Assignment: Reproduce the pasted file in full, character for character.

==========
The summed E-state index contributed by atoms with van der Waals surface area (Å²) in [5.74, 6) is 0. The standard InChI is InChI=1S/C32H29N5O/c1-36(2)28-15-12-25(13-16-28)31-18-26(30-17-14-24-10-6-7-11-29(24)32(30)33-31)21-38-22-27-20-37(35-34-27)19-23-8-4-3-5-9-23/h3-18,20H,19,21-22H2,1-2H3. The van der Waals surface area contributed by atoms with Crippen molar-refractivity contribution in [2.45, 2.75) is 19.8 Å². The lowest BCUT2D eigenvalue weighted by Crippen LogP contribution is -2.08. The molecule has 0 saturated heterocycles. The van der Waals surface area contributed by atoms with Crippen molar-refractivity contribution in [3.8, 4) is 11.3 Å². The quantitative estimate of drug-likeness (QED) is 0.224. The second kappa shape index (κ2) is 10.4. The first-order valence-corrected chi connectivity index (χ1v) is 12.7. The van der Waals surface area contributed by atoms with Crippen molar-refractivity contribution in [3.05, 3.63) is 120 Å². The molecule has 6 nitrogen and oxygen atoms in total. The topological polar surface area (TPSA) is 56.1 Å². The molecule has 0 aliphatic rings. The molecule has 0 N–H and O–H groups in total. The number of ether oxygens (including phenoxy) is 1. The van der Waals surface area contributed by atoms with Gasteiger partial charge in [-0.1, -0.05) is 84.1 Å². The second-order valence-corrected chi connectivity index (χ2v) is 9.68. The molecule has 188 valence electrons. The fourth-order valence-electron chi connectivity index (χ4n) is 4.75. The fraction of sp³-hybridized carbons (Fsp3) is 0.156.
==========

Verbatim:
The summed E-state index contributed by atoms with van der Waals surface area (Å²) in [5.74, 6) is 0. The standard InChI is InChI=1S/C32H29N5O/c1-36(2)28-15-12-25(13-16-28)31-18-26(30-17-14-24-10-6-7-11-29(24)32(30)33-31)21-38-22-27-20-37(35-34-27)19-23-8-4-3-5-9-23/h3-18,20H,19,21-22H2,1-2H3. The van der Waals surface area contributed by atoms with Crippen molar-refractivity contribution in [2.45, 2.75) is 19.8 Å². The lowest BCUT2D eigenvalue weighted by Crippen LogP contribution is -2.08. The molecule has 0 saturated heterocycles. The van der Waals surface area contributed by atoms with Crippen molar-refractivity contribution in [3.8, 4) is 11.3 Å². The quantitative estimate of drug-likeness (QED) is 0.224. The second kappa shape index (κ2) is 10.4. The first-order valence-corrected chi connectivity index (χ1v) is 12.7. The van der Waals surface area contributed by atoms with Crippen molar-refractivity contribution in [3.05, 3.63) is 120 Å². The molecule has 6 nitrogen and oxygen atoms in total. The topological polar surface area (TPSA) is 56.1 Å². The molecule has 0 aliphatic rings. The molecule has 0 N–H and O–H groups in total. The number of ether oxygens (including phenoxy) is 1. The van der Waals surface area contributed by atoms with Gasteiger partial charge in [-0.1, -0.05) is 84.1 Å². The second-order valence-corrected chi connectivity index (χ2v) is 9.68. The molecule has 188 valence electrons. The fourth-order valence-electron chi connectivity index (χ4n) is 4.75. The fraction of sp³-hybridized carbons (Fsp3) is 0.156.